Advice for Dole

Advice for Dole

Advice for Dole

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Chris DeMuth
8:38 a.m.  Monday  7/29/96

American politics is animated today, as it has been for many years, by disillusionment with "big government" and distress over the degeneration of social and cultural institutions. These attitudes have objective, persistent causes: the Republicans exploited them brilliantly in the 1994 elections and should not suppose the results were a fluke. President Clinton's political recovery since 1994 is due to his having moved adroitly to a political "center" that is well to the right of what it has been for several generations. Bob Dole's challenge is to persuade an electoral majority that he is more likely than Bill Clinton to make deep reforms to the lumbering federal establishment and to provide moral support--and where appropriate policy support--for social regeneration.

Mr. Dole is in a good position to do this with respect to social and cultural issues, because his past positions on these issues have been fairly consistent and because Mr. Clinton's flexibility is constrained by powerful constituency groups within the Democratic Party and by the middle-aged vestiges of 1960s counterculturalism within his own administration. Thus Mr. Dole can be expected to make effective use of the school choice and violent crime issues and of Mr. Clinton's veto of the partial-birth abortion bill. He would do well, too, to treat the litigation explosion as a social/cultural issue rather than an economic issue--part and parcel of the general tendency to avoid personal responsibility and blame others for every misfortune--and to hammer incessantly on the president's veto, at the behest of the trial lawyers, of the tort reform bill. It is a shame that Mr. Dole has lost his nerve on racial quotas; assuming he is now unwilling to oppose them on grounds of principle and African-American progress, he should at least advance strong opposition to the egregious "minority set-asides" in federal contracting and licensing, which virtually everyone understands to be deeply corrupt and corrupting but which President Clinton would have great difficulty opposing forthrightly.

Finally, the recent spate of unsettling terrorist attacks provides Mr. Dole an opportunity to fuse domestic anxieties with his own long-standing advocacy of adequate funding for defenses against missile and other terrorist attacks on U.S. citizens. There is a risk here, as in some of the positions I've mentioned above, that too-clever campaign tactics will muddle larger Republican ambitions and make it more difficult to achieve those ambitions should a Dole administration come to pass. But Mr. Dole is highly constrained: he is challenging an incumbent who is himself a world-class salami tactician, and the GENERAL evisceration of U.S. defenses is unlikely to provide much political traction in this year's election. One's hope must be that voters understand full well that office seekers speak in code: that the issues they select and emphasize are intended in part as metaphors for the directions they will pursue if elected.

Mr. Dole's biggest problems concern the disestablishment of the federal leviathan, which he is understood to have played a significant role in building and defending (albeit as a legislator). I believe that tax reform is the key to signaling his intention to greatly reduce the political regimentation of the nation's economic and social life. The way to do this is to advocate something akin to the Steve Forbes Flat Tax, with two critical revisions based on the results of the debates in the Republican primaries: First, corporate earnings would be taxed at the level of the individual (interest and dividend income), and second, the new tax law would be advocated on grounds of fairness, simplicity, transparency, and elimination of special-interest favoritism, not on grounds of economic growth (certainly not on grounds of achieving any planned growth target). What would be left would be a single tax rate for every American above a certain income (calibrated according to family exemptions), the elimination of "double taxation" of savings and investments, the "1040 on a postcard" and significant downsizing of the IRS, the decimation of Washington's Gucci Gulch, and an equal sharing of the tax burden by all Americans.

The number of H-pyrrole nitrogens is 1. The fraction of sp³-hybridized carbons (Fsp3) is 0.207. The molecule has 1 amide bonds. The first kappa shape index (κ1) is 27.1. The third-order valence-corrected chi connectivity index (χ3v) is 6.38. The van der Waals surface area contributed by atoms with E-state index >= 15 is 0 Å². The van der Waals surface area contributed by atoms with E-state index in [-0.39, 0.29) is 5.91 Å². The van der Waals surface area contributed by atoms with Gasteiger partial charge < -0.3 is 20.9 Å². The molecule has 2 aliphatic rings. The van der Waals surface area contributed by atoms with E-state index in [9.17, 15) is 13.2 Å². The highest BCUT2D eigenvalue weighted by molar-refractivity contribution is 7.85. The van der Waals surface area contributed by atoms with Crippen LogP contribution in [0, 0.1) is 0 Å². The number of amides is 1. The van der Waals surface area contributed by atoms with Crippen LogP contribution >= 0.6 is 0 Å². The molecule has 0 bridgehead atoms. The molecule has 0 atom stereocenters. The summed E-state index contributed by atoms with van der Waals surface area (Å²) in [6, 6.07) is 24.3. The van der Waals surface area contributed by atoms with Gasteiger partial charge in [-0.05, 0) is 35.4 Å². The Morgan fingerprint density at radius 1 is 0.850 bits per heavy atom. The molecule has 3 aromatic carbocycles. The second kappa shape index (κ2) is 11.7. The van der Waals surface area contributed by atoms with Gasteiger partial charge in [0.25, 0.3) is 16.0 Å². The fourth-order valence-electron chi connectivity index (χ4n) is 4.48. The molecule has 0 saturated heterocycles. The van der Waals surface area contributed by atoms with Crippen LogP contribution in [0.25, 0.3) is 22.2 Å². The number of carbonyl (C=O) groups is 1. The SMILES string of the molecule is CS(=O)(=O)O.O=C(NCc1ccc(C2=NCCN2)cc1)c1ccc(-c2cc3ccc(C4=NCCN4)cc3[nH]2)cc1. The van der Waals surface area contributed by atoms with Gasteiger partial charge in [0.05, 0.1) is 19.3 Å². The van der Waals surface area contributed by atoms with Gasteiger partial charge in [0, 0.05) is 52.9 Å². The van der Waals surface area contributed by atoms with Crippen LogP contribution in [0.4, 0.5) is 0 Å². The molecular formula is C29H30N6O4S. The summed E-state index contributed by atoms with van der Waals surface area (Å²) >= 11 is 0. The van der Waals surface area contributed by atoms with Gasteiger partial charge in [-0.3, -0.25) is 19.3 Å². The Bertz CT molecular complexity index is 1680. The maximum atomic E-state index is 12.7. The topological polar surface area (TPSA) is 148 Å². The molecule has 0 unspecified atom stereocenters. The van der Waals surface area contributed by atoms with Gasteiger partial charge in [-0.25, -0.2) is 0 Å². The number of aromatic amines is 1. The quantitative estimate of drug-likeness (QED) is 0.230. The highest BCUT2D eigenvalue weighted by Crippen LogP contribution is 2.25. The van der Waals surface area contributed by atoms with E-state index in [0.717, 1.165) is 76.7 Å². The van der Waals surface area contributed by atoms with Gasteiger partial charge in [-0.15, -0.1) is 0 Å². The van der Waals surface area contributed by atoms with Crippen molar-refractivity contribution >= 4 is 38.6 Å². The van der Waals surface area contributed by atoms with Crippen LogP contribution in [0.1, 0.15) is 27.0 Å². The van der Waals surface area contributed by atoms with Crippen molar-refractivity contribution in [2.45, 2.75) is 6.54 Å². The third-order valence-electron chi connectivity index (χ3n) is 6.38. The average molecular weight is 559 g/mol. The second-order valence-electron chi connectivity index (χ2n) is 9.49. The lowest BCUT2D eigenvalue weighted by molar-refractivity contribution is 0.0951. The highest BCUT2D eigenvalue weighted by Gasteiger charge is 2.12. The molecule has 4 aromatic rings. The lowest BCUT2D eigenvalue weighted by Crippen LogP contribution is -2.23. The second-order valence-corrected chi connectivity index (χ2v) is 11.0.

Steve Forbes has already demonstrated the great popularity of the approach sketched here. In contrast, the tax-cut proposal Mr. Dole is now contemplating is not much different, as a political matter, from Mr. Clinton's proposal for new tax breaks for parents with kids in college: Both DEPEND on the unpopularity of the current tax morass by handing out partial relief, rather than by pointing a way out of the morass. In any event I feel certain that tax-cut promises are now so heavily discounted by the electorate as to be worthless, and that economic-growth promises are too problematic and un-Republican (should Republicans propose a five-year plan or Humphrey-Hawkins Act for private economic growth?) to have any political "legs." A Dole Flat Tax would, however, require real nerve in one respect: appreciating that the media and the Congressional Democrats have hugely overplayed their hand on "income inequality." Americans today, excluding those who are truly poor and pay no income taxes, are the wealthiest and most equal people that have ever walked the planet (and the least envious of their neighbors); income redistribution has accordingly lost most of its resonance in our politics, and is increasingly understood as amounting to middle-class people picking each other's pockets, largely for the benefit of Washington croupiers. The first party to realize this, and thereby free itself of tax-policy incrementalism, is going to gain a Microsoft-size share of the electoral market; it is unlikely to be the Democrats--President Clinton would find himself as constrained here as on tort reform--so the opportunity is the Republican's to seize or blow.